Notwithstanding, it is encouraging to discover that many Chilean teachers and teachers-to-be think that Haitian students’ L1 must be respected and valued positively, contrary to what Gkaintartzi et al. (2015) found in Greece. These results show respect for the culture of origin and, consequently, are a good basis for interculturality. Besides, they help Haitian students build a positive self-image in a context that makes it difficult for them to learn at the same pace as Chilean students.

In relation to interculturality, another encouraging finding is teachers’ awareness of their need for more training in L2 teaching and learning. Many recognized that interculturality allows for access to different cultures and, consequently, different languages. This, in turn, facilitates the learning of the second language. In concrete, some teachers, especially pre-service teachers, thought it would be desirable to know more about the Haitian language(s) and culture, which is in line with proposals for interculturality in CEAR (2021), Gundara (2000), and UNESCO (2021). Knowing their language(s) would facilitate communication and, therefore, learning. However, teachers cannot train themselves; quite on the contrary, Chile needs to develop sound educational and linguistic policies to respond to immigrant students and take steps to offer quality education to all students whether they speak Spanish or not. Universities must also take action to update their curricula and prepare teachers to face an increasingly difficult school context.

Teachers’ perceptions coincide with our positioning that Haitian students must learn Spanish. First, it is impossible to access new knowledge in a monolingual classroom setting without speaking the language of instruction, and institutionalized knowledge is fundamental in any society. Interaction is essential for learning, especially for learning a language; therefore, if students or teachers cannot interact, language will not be developed. The opposite produces discrimination, poverty, and isolation. Spanish, then, is of utmost importance to participate in the host community (Lewis et al., 2017; Hawkins & Cannon, 2017; Lizasoain & Toledo, 2020; Toledo Vega et al. 2020, 2021a; 2021b).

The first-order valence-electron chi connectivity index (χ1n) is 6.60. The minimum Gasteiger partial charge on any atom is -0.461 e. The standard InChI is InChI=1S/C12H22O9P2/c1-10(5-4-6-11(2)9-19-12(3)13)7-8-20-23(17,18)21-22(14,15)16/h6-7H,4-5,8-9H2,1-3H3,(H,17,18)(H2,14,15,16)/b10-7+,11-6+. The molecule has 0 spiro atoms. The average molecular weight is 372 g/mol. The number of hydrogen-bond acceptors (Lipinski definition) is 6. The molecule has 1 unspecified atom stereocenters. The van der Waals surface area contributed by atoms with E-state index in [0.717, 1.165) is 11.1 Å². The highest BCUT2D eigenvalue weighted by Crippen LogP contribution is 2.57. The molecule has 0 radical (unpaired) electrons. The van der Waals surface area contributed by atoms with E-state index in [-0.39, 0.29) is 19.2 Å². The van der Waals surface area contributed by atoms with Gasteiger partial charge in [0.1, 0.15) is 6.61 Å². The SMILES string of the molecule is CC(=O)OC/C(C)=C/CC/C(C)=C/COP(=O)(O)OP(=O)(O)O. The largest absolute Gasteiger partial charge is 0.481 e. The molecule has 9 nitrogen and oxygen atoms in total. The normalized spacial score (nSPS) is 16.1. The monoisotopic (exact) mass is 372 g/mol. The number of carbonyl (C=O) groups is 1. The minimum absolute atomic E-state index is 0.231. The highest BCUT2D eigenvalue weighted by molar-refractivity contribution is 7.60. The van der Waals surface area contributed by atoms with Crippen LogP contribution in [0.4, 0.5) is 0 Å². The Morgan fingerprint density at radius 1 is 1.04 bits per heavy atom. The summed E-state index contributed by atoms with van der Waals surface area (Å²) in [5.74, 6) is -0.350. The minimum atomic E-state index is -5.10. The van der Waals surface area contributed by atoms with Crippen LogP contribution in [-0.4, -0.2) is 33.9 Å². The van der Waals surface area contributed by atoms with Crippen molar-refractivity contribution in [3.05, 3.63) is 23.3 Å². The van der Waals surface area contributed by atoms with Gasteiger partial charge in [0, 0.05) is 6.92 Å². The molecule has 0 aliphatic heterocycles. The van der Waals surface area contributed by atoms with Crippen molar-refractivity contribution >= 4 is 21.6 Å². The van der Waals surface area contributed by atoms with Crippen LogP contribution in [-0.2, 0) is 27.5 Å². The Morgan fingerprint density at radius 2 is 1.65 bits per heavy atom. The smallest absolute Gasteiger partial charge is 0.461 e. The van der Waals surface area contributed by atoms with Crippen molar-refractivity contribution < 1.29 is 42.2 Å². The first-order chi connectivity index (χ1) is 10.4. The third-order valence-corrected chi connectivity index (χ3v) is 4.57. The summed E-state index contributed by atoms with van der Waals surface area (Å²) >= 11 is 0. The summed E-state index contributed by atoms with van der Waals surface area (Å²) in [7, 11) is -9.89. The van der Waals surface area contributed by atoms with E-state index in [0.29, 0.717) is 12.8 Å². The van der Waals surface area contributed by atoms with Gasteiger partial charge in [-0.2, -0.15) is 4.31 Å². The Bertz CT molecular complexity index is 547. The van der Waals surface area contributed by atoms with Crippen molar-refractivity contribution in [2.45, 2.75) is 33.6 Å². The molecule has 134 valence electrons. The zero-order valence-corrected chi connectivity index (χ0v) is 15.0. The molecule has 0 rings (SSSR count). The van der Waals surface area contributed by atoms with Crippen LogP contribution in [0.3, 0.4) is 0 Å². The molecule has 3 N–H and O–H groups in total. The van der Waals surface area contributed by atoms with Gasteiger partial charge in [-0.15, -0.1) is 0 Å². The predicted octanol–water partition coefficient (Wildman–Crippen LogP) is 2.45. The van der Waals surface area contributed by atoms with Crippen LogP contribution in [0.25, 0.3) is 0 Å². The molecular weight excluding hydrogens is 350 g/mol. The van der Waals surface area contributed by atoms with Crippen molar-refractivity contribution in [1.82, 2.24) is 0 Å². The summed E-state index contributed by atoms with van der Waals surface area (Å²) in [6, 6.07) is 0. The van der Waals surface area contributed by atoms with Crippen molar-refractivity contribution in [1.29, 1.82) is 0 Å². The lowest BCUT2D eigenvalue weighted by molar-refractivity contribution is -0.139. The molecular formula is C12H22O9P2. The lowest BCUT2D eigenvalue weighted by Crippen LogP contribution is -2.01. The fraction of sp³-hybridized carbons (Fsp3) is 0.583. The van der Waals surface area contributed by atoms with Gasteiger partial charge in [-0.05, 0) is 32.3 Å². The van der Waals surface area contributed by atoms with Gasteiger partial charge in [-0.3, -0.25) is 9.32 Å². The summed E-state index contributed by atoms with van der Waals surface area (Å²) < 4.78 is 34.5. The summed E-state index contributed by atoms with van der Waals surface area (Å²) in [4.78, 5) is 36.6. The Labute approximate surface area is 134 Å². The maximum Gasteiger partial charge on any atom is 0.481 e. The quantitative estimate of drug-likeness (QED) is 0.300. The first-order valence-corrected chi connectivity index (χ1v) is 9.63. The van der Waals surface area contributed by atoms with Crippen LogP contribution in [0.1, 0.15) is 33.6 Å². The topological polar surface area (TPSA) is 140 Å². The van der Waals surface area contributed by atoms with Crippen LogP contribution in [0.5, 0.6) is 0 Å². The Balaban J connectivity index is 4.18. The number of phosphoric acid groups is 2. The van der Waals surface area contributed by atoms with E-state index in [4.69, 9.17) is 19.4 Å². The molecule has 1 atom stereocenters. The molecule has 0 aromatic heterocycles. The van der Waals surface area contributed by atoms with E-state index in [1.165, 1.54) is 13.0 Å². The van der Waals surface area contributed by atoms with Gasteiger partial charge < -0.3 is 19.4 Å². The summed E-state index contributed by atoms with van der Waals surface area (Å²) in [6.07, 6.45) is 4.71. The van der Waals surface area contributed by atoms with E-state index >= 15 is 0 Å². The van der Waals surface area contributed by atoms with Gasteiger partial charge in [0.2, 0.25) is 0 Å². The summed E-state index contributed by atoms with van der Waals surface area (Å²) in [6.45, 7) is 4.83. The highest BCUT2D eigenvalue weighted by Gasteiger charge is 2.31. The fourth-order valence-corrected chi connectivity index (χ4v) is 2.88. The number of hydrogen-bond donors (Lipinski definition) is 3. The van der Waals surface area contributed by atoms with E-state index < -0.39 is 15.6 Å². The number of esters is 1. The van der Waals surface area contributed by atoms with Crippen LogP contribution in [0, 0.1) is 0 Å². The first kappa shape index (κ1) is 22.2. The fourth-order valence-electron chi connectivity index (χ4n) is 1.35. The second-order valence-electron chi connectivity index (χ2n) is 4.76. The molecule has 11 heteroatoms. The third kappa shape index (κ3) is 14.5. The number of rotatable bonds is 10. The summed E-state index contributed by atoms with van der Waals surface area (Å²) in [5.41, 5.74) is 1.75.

The study also reveals that one of our intuitions was true: young children have fewer problems with acquiring the host language and social interaction than adolescents, which was why we chose to work with the latter in our macro-project (Lizasoain & Toledo, 2020). Adolescents have a more urgent need to be included effectively in school since they are close to leaving the school community and facing adult life. Without the host language, they will probably be doomed to social and economic exclusion (Hawkins & Cannon, 2017; Kanno, 2003; 2004).

To sum up, Haitian students are integrated but not included in Chilean schools. That is, they are allowed to be in the classroom and sit on a chair, but they have few opportunities to participate in classroom interactions to develop knowledge and skills. The main obstacle is language: teachers do not speak students’ language(s), and students do not speak Spanish, which is the language of instruction at Chilean schools. Understanding is key to being included. Interculturality needs to become a reality in Chilean classrooms, and for this to occur, we need both linguistic and social policies and training for the entire educational system.